According to the British consultancy ECS, training one of these artificial vision models can generate about 626,000 pounds of carbon dioxide, which is more than five times what a vehicle emits throughout its useful life, according to what emerges. from research conducted by the University of Massachusetts.
It will be key for the data centers that provide cloud services to be powered exclusively by renewable energy, a strategy that technology giants such as Google, Amazon or Facebook itself have already implemented.
Impact of Artificial Intelligence
The benefits of Artificial Intelligence are multiple and undoubted. It is a ubiquitous technology, with application in all professional and personal fields and that will give rise to exponential advances in health, energy and, without a doubt, in climate change, among many other sectors.
But Artificial Intelligence also has a not so positive impact and that must also be alleviated from the design.
Let’s see, for example, the impact of GAN networks (Generative Adversarial Network). These systems require a lot of computing power, both to train them and to run them. This is the case of DALL-E, generated by OpenAI. This system allows you to generate an image from a text message. It is based on a simplified version of GPT-3. This consumed 1,287 MW and produced 552 tons of CO2 just during training, which is equivalent to the average consumption of 100 homes for a year.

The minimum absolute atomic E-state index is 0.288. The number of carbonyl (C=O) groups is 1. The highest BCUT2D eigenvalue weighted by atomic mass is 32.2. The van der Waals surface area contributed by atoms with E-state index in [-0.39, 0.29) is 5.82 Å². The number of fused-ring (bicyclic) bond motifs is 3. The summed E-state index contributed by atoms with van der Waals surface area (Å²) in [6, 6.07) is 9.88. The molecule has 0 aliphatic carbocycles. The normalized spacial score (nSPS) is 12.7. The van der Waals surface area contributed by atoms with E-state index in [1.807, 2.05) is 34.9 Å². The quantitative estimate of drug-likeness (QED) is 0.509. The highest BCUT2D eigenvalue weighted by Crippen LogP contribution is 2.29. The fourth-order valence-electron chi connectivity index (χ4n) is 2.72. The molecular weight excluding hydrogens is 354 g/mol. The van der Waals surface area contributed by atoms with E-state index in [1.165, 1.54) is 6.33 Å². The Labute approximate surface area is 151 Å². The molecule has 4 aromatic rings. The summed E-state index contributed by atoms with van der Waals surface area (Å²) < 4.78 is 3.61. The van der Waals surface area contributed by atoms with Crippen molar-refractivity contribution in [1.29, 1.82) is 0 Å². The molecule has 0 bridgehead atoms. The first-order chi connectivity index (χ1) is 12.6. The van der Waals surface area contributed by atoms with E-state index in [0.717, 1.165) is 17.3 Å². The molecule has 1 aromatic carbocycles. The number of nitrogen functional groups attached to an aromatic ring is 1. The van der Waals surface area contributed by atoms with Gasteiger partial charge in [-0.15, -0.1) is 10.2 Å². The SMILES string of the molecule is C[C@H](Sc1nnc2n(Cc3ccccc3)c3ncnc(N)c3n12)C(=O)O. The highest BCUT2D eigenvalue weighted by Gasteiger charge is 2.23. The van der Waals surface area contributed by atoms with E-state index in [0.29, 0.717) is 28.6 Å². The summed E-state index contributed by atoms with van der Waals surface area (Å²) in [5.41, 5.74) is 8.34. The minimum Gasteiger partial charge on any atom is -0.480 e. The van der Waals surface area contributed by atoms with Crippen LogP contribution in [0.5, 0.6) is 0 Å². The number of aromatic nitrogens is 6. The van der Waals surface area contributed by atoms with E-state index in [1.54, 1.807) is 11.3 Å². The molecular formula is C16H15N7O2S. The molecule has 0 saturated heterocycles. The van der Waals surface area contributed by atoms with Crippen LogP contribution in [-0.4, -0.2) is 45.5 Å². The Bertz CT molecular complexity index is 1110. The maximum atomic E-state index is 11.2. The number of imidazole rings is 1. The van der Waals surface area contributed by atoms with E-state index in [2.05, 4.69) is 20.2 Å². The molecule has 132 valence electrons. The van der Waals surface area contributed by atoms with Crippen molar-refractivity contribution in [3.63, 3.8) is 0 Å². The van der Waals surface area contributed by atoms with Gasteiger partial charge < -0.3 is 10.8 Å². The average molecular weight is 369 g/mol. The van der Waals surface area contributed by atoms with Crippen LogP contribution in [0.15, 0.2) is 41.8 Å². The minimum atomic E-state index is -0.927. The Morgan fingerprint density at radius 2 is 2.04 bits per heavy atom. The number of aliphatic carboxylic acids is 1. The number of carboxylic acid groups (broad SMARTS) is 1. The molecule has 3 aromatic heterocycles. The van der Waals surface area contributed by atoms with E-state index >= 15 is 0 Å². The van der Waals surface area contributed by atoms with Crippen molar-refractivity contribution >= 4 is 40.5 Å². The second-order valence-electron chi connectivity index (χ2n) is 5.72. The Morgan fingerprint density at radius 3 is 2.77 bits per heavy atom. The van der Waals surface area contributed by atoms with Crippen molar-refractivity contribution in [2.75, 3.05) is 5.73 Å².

Another case is that of StyleGAN3, from Nvidia. This system allows to generate portraits of people who do not exist in reality. Their training also consumes a large amount of energy (225 MW), equivalent to 10,000 North American homes.
In conclusion, it is key to know what it is and the real benefits of technology, as well as to identify use cases with a clear return, not only economic but also social. In addition, carrying out a good design, supported by the pillars of sustainability, with an extension of the useful life of the products and a massive use of renewable energies, will mean a sustainable and beneficial development for all. Achieving that symbiosis between technology and environment will be key.
By Iván Cabezas, Digital & Innovation Advisor, ESGeo Spain of Techedge Group
George is Digismak’s reported cum editor with 13 years of experience in Journalism